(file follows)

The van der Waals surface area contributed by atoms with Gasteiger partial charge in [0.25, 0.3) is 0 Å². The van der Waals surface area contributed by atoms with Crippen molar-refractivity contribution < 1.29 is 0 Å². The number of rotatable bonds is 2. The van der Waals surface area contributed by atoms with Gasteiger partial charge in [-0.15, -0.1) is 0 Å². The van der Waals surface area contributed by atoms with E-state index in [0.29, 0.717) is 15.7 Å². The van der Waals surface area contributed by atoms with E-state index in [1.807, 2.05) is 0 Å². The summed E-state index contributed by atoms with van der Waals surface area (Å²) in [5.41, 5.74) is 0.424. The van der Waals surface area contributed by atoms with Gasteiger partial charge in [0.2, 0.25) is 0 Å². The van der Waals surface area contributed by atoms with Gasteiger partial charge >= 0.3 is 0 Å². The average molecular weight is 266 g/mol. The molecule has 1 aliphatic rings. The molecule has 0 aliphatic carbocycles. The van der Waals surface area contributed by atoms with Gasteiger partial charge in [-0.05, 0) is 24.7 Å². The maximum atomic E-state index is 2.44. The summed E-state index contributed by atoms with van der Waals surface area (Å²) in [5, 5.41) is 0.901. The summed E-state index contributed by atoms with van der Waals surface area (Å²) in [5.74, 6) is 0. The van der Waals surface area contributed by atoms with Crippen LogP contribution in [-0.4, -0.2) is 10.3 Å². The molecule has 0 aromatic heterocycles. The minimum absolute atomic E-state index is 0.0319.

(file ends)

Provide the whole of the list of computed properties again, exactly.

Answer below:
The van der Waals surface area contributed by atoms with Gasteiger partial charge in [0.25, 0.3) is 0 Å². The van der Waals surface area contributed by atoms with Crippen molar-refractivity contribution < 1.29 is 0 Å². The number of rotatable bonds is 2. The van der Waals surface area contributed by atoms with Gasteiger partial charge in [-0.15, -0.1) is 0 Å². The van der Waals surface area contributed by atoms with E-state index in [0.29, 0.717) is 15.7 Å². The van der Waals surface area contributed by atoms with E-state index in [1.807, 2.05) is 0 Å². The summed E-state index contributed by atoms with van der Waals surface area (Å²) in [5.41, 5.74) is 0.424. The van der Waals surface area contributed by atoms with Gasteiger partial charge in [0.2, 0.25) is 0 Å². The van der Waals surface area contributed by atoms with Gasteiger partial charge >= 0.3 is 0 Å². The average molecular weight is 266 g/mol. The molecule has 1 aliphatic rings. The molecule has 0 aliphatic carbocycles. The van der Waals surface area contributed by atoms with Gasteiger partial charge in [-0.05, 0) is 24.7 Å². The maximum atomic E-state index is 2.44. The summed E-state index contributed by atoms with van der Waals surface area (Å²) in [5, 5.41) is 0.901. The summed E-state index contributed by atoms with van der Waals surface area (Å²) in [5.74, 6) is 0. The van der Waals surface area contributed by atoms with Crippen LogP contribution in [-0.4, -0.2) is 10.3 Å². The molecule has 0 aromatic heterocycles. The minimum absolute atomic E-state index is 0.0319.